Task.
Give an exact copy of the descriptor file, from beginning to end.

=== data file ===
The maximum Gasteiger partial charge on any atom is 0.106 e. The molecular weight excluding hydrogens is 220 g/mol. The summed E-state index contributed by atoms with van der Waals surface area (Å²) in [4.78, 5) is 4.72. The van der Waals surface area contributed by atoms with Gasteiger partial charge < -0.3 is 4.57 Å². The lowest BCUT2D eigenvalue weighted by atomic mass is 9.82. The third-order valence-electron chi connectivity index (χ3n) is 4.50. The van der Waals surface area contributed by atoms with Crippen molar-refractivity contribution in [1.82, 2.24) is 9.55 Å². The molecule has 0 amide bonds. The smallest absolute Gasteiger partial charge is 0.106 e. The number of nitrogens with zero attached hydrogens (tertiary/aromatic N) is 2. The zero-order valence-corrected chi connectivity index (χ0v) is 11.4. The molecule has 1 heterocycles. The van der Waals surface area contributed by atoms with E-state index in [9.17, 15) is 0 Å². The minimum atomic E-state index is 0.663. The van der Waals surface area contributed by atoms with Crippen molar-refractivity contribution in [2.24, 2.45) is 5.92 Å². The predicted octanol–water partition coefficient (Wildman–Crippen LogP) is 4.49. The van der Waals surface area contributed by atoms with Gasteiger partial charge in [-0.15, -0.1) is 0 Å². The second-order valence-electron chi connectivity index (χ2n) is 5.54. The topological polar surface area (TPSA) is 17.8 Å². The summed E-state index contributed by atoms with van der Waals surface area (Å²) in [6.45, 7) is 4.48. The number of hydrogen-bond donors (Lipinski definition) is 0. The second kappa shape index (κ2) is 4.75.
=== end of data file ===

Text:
The maximum Gasteiger partial charge on any atom is 0.106 e. The molecular weight excluding hydrogens is 220 g/mol. The summed E-state index contributed by atoms with van der Waals surface area (Å²) in [4.78, 5) is 4.72. The van der Waals surface area contributed by atoms with Gasteiger partial charge < -0.3 is 4.57 Å². The lowest BCUT2D eigenvalue weighted by atomic mass is 9.82. The third-order valence-electron chi connectivity index (χ3n) is 4.50. The van der Waals surface area contributed by atoms with Crippen molar-refractivity contribution in [1.82, 2.24) is 9.55 Å². The molecule has 0 amide bonds. The smallest absolute Gasteiger partial charge is 0.106 e. The number of nitrogens with zero attached hydrogens (tertiary/aromatic N) is 2. The zero-order valence-corrected chi connectivity index (χ0v) is 11.4. The molecule has 1 heterocycles. The van der Waals surface area contributed by atoms with E-state index in [9.17, 15) is 0 Å². The minimum atomic E-state index is 0.663. The van der Waals surface area contributed by atoms with Crippen molar-refractivity contribution in [2.24, 2.45) is 5.92 Å². The predicted octanol–water partition coefficient (Wildman–Crippen LogP) is 4.49. The van der Waals surface area contributed by atoms with Gasteiger partial charge in [-0.15, -0.1) is 0 Å². The second-order valence-electron chi connectivity index (χ2n) is 5.54. The topological polar surface area (TPSA) is 17.8 Å². The summed E-state index contributed by atoms with van der Waals surface area (Å²) in [6.45, 7) is 4.48. The number of hydrogen-bond donors (Lipinski definition) is 0. The second kappa shape index (κ2) is 4.75.